Wildfire Evacuations: School Information

[updated September 26, 2023]

Q: How are school staff and families being supported following Northwest Territories community-wide evacuations? What mental health supports are available for school staff, families and students?

The health and safety of residents is our primary concern. There are a variety of mental health supports available for students, staff and families during this difficult time. The Northwest Territories (NWT) Department of Health and Social Services has confirmed that the following supports are available for residents:

There are some additional supports for students and staff that can be found here, including Breathing Room e-mental health program for youth aged 13-24, the Employee & Family Assistance Program (EFAP) for GNWT staff, and Starling Minds, a digital Cognitive Behavioural Therapy platform that is available to members of the NWT Teachers’ Association.

Q: When did school start in communities that were evacuated?

It was up to education bodies to decide when each school and community would start school, once it was deemed safe to return home. Please continue to follow information from the school boards for the latest updates.

Yellowknife, Dettah and Ndılǫ

Yellowknife Education District No. 1 (YK1), Yellowknife Catholic Schools (YCS) and Commission scolaire francophone Territoires du Nord-Ouest (CSFTNO) schools returned on September 14, 2023.

Kaw Tay Whee School in Dettah and K'álemì Dene School in Ndılǫ reopened on September 18.

South Slave

The following South Slave Divisional Education Council (SSDEC) schools opened on September 25.

  • Fort Smith: Joseph B. Tyrrell Elementary School (JBT), Paul W. Kaeser High School (PWK),
  • Hay River: Princess Alexandra School, Harry Camsell School, and Diamond Jenness Secondary School

- Kakisa Lake School opened on September 11.

- École Boréale in Hay River fully reopened September 25.

- Chief Sunrise Education Centre on the Kátł’odeeche First Nation fully reopened on September 27.

Q: Will schools be making up for lost time, like shortening March or Christmas breaks, or cutting down on professional development days?

As schools reopen, education bodies, with support from ECE, can begin to determine how best to support students and staff and address the potential impacts of the evacuation and being away from their homes and communities.

It will be up to each education body to determine if changes need to be made to their school calendars as a result of lost time due to the evacuations.

There will not be a ‘one size fits all’ approach for schools, education bodies and communities, as each community faces unique challenges. Education bodies will continue to keep parents, students and staff up to date as they have more information available.

Q: Are there educational resources that I can access to support my child’s learning when school is not open?

Yes, there are free, optional educational resources that you can use if you’d like to support your child’s learning before the evacuation orders end. Yellowknife education bodies put together a list of resources by grade level, which can be viewed here.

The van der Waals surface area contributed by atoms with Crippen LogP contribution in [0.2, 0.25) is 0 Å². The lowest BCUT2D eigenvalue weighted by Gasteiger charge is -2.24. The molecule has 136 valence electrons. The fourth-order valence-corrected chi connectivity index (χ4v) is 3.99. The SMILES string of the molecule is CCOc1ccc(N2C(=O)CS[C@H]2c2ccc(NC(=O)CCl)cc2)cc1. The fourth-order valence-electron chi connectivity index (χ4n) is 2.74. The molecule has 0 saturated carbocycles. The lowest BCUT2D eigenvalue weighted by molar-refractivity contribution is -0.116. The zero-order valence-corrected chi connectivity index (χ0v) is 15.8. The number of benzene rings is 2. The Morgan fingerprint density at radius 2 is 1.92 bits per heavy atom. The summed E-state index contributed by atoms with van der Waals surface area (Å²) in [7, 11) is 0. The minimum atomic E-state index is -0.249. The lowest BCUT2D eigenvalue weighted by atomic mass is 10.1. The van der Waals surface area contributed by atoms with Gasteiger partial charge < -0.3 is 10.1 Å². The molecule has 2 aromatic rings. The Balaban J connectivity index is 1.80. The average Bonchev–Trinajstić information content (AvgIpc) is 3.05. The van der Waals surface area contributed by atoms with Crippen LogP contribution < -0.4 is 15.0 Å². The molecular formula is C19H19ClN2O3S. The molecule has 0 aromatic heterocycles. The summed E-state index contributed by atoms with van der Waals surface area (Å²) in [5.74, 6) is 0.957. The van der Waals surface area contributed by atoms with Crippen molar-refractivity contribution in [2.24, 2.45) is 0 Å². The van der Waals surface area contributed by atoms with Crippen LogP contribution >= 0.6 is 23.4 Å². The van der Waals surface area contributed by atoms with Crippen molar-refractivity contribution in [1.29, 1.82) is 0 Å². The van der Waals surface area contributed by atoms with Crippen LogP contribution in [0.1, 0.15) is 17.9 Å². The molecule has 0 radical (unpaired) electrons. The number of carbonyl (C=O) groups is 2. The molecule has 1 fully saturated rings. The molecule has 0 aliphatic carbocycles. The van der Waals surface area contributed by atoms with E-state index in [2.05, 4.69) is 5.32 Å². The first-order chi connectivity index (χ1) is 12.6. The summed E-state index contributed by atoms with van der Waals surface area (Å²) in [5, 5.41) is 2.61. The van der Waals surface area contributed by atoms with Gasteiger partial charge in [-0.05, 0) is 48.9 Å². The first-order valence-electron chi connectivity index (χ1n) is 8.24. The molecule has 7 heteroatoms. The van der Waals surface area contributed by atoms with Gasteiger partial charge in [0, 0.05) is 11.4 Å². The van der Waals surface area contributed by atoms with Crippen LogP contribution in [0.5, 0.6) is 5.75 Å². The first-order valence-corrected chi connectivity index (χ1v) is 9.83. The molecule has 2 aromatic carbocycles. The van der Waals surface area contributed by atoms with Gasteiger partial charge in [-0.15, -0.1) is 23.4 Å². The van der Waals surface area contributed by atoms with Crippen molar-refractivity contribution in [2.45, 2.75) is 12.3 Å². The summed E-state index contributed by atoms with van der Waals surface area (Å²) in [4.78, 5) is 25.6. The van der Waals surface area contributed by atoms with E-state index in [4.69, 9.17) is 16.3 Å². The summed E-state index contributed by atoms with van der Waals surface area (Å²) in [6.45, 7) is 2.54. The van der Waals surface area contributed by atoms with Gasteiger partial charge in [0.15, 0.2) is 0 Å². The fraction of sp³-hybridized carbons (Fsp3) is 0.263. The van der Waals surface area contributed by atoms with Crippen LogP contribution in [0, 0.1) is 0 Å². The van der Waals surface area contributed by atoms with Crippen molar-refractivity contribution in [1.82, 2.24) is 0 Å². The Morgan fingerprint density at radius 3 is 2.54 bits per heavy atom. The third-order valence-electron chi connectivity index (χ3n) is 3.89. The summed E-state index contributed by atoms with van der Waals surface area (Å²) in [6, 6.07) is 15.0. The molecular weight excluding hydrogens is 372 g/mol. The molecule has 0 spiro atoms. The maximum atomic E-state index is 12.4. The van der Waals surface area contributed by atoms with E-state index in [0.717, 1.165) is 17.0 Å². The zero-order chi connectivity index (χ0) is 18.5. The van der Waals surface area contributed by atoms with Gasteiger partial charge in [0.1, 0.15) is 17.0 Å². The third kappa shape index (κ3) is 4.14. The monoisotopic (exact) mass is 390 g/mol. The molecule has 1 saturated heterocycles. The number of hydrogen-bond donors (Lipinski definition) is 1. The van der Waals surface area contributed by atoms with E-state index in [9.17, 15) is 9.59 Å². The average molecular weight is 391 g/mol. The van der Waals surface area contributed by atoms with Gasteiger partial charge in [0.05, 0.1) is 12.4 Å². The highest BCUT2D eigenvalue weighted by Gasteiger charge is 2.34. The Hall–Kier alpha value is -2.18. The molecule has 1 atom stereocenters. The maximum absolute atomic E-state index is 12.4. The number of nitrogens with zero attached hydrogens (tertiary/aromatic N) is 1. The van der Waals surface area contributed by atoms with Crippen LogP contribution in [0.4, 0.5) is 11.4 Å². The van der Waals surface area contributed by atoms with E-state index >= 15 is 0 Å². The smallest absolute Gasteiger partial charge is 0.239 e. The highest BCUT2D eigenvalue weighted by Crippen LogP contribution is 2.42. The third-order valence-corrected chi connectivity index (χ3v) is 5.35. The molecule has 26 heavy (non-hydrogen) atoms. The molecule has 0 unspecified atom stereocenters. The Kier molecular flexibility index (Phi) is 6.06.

Q: Did the evacuations effect curriculum renewal plans? Will teachers have the training/orientation necessary?

Northwest Territories schools will begin trialling the new adapted curriculum in grades 4-6 and 9 as planned. As this is an opportunity to try out the new curriculum, a delayed start did not impact the roll-out of the new curriculum.

Curriculum Renewal training sessions for trialling educators were scheduled in August-October throughout the NWT. Sessions that had to be cancelled will be rescheduled. It is a priority to provide this training to all NWT educators who will be trialling the new curriculum.

Q: There was a significant loss of learning due to COVID-19, and now evacuations caused further loss of learning time. How is the GNWT measuring and responding to these disruptions?

The Department of Education, Culture and Employment (ECE) regularly measures different Junior Kindergarten to Grade 12 (JK-12) student outcomes that provide some insight into how students are doing academically, as well as their health and wellbeing.

Annual reports summarize these findings and provide ECE and education bodies crucial data to address students’ needs, and ensure we’re providing the supports and resources needed for them to thrive.

This data has continued to show the potential impacts the COVID-19 pandemic and school closures have had on students. While there is not a single solution to the challenges students may face because of school closures and inconsistencies in learning, the GNWT provides resources and programs that can help.

  • Career and Education Advisors: These advisors work with grades 9 –12. CEAs provide practical support, including how to write resumes and cover letters and how to complete applications for work, post-secondary programs, Student Financial Assistance, bursaries, grants or scholarships. CEAs are working remotely to continue to support students who have been evacuated.
  • Inclusive Schooling: Inclusive Schooling is a foundation of education in the NWT, which means that every student is supported with educational programming that is appropriate for them. Students must be provided access to the necessary supports that best meet their diverse and individual needs, which may include accommodations, modifications or individualized programming and plans.